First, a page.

Race to the End of the Earth
Race to the End of the Earth is a special traveling exhibit organized by the American Museum of Natural History, Musée des Confluences, and Royal BC Museum. I was lucky enough to catch the show while it was still in New York, and it was one of the finest special exhibits I have seen. Walking through the exhibit, visitors learn about the Norwegian team led by Roald Amundsen and the British team led by Robert Falcon Scott. A large illustrated timeline tracks the adventures and misfortunes of the two teams as they raced towards the last great geographic landmark during the austral summer of 1911-1912. Displays include artifacts from the expeditions, full size reconstructions of some of the innovative shelters built by the teams to weather the winter before they set out for the pole, even a wax model of the daily ration for each man on Scott’s team (they got a soup can sized hunk of pemmican, about a quarter stick of butter, a few large biscuits, 3-4 sugar cubes, and some tea). And of course, there are penguins! Several displays focus on living penguins encountered by the teams, including a spectacular scene of Emperors gathered under the polar lights during the dark, winter part of their breeding cycle. Scott’s team marched for days, incurring severe frostbite, to obtain some eggs from an Emperor colony (this “side trip” happened before the team set off on the main journey to the pole). At the time, the Emperor Penguin was considered to be the most primitive living bird, and some ornithologists believed this species and other penguins had evolved directly from reptiles and never had the ability to fly. Thus, eggs would be very valuable to science. It is interesting to note that the journey to the colony was apparently much more arduous for the seasoned human explorers than for the three-foot tall, stumpy-legged birds, which carry their food in their blubber and can convert themselves into avian toboggans by lying on their stomachs and sliding across the ice.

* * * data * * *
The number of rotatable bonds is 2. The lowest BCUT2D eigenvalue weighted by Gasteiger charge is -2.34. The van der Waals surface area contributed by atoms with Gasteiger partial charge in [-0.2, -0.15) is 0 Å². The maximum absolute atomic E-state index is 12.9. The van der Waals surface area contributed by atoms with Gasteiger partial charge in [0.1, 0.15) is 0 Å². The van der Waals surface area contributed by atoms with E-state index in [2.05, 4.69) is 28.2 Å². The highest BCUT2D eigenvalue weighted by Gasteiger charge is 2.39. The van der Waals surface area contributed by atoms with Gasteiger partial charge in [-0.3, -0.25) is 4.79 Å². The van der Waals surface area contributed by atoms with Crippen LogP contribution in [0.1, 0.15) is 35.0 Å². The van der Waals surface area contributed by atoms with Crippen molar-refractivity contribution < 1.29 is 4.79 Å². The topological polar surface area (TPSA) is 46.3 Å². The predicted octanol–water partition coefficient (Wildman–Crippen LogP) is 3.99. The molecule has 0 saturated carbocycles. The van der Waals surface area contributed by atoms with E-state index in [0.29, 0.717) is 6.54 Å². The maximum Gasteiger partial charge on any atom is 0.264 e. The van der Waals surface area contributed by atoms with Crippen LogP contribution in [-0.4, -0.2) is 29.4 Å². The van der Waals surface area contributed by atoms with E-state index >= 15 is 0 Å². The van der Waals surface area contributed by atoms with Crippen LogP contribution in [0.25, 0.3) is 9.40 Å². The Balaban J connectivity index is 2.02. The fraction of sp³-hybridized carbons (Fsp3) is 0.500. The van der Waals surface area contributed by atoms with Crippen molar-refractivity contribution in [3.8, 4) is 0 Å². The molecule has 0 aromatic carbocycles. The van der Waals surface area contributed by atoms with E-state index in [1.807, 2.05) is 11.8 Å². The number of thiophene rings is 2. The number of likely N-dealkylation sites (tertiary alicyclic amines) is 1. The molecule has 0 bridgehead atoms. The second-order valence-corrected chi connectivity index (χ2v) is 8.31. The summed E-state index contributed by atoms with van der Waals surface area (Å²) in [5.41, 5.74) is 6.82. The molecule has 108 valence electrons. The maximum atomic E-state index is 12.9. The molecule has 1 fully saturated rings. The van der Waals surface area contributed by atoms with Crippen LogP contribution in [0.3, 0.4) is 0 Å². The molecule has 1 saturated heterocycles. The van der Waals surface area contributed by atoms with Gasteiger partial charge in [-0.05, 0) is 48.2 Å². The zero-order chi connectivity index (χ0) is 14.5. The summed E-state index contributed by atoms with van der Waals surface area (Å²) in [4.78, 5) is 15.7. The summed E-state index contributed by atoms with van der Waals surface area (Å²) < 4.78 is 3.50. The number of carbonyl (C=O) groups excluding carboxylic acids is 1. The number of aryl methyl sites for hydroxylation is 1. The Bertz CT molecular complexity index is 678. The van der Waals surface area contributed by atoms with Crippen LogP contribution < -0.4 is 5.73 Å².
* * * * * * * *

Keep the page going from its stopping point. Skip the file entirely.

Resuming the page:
Fossil penguins are featured as well. While Antarctica is portrayed as a penguin paradise today, only a few species actually live on the continent. In the Eocene, however, Antarctica was incredibly rich in penguin diversity. At least a dozen species occupied Seymour Island, at the tip of the Antarctic Peninsula. Their weathered bones are found in roughly 40 million year old rocks there today. More species may have dwelt on the main body of the continent, but we know almost nothing about ancient life there because ice cover prevents paleontologists from accessing the rocks. The special exhibit has two life-size steel outline models of Anthropornis nordenskjoeldi and Delphinornis larseni designed by Lindsay Foehrenbach of the AMNH. These species were respectively one of the largest and one of the smallest species that lived in Antarctica during the Eocene. Inside the frames are cast fossil bones of these species and to the right are the bones of a living Emperor penguin for scale. I helped a bit with the specs for these models and I love the sleek, elegant layout of the final exhibit – the AMNH always does these displays right.
Check out the exhibit’s website, which contains a walk-through video, maps, photos and info about the accompanying book by exhibit curator Dr. Ross MacPhee. The exhibit will be touring for the next few years, and if you are lucky, one of the next stops may be in your neighborhood.